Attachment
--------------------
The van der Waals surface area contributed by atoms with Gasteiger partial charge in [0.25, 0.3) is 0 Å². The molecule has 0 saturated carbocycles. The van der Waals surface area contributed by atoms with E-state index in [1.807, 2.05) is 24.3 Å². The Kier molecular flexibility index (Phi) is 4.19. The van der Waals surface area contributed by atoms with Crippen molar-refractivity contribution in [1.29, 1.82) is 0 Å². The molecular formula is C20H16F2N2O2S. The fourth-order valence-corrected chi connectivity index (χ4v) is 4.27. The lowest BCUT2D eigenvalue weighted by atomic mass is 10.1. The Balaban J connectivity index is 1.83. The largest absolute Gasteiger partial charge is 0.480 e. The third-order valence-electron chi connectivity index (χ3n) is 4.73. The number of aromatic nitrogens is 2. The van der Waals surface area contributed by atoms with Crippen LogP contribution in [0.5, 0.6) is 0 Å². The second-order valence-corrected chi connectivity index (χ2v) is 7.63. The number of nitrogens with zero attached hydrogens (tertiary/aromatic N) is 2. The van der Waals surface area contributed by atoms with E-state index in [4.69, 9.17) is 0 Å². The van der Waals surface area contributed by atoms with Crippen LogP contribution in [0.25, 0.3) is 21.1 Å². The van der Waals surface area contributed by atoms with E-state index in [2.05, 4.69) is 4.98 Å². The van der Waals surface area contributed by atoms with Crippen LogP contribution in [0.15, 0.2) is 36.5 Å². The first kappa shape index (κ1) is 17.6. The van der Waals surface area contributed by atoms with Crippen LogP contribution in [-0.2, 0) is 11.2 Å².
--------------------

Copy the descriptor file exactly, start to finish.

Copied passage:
The van der Waals surface area contributed by atoms with Gasteiger partial charge in [0.25, 0.3) is 0 Å². The molecule has 0 saturated carbocycles. The van der Waals surface area contributed by atoms with E-state index in [1.807, 2.05) is 24.3 Å². The Kier molecular flexibility index (Phi) is 4.19. The van der Waals surface area contributed by atoms with Crippen molar-refractivity contribution in [1.29, 1.82) is 0 Å². The molecular formula is C20H16F2N2O2S. The fourth-order valence-corrected chi connectivity index (χ4v) is 4.27. The lowest BCUT2D eigenvalue weighted by atomic mass is 10.1. The Balaban J connectivity index is 1.83. The largest absolute Gasteiger partial charge is 0.480 e. The third-order valence-electron chi connectivity index (χ3n) is 4.73. The number of aromatic nitrogens is 2. The van der Waals surface area contributed by atoms with Crippen LogP contribution in [0.5, 0.6) is 0 Å². The second-order valence-corrected chi connectivity index (χ2v) is 7.63. The number of nitrogens with zero attached hydrogens (tertiary/aromatic N) is 2. The van der Waals surface area contributed by atoms with E-state index in [4.69, 9.17) is 0 Å². The van der Waals surface area contributed by atoms with Crippen LogP contribution in [0.25, 0.3) is 21.1 Å². The van der Waals surface area contributed by atoms with E-state index in [2.05, 4.69) is 4.98 Å². The van der Waals surface area contributed by atoms with Crippen LogP contribution in [0.15, 0.2) is 36.5 Å². The first kappa shape index (κ1) is 17.6. The van der Waals surface area contributed by atoms with Crippen LogP contribution in [-0.2, 0) is 11.2 Å².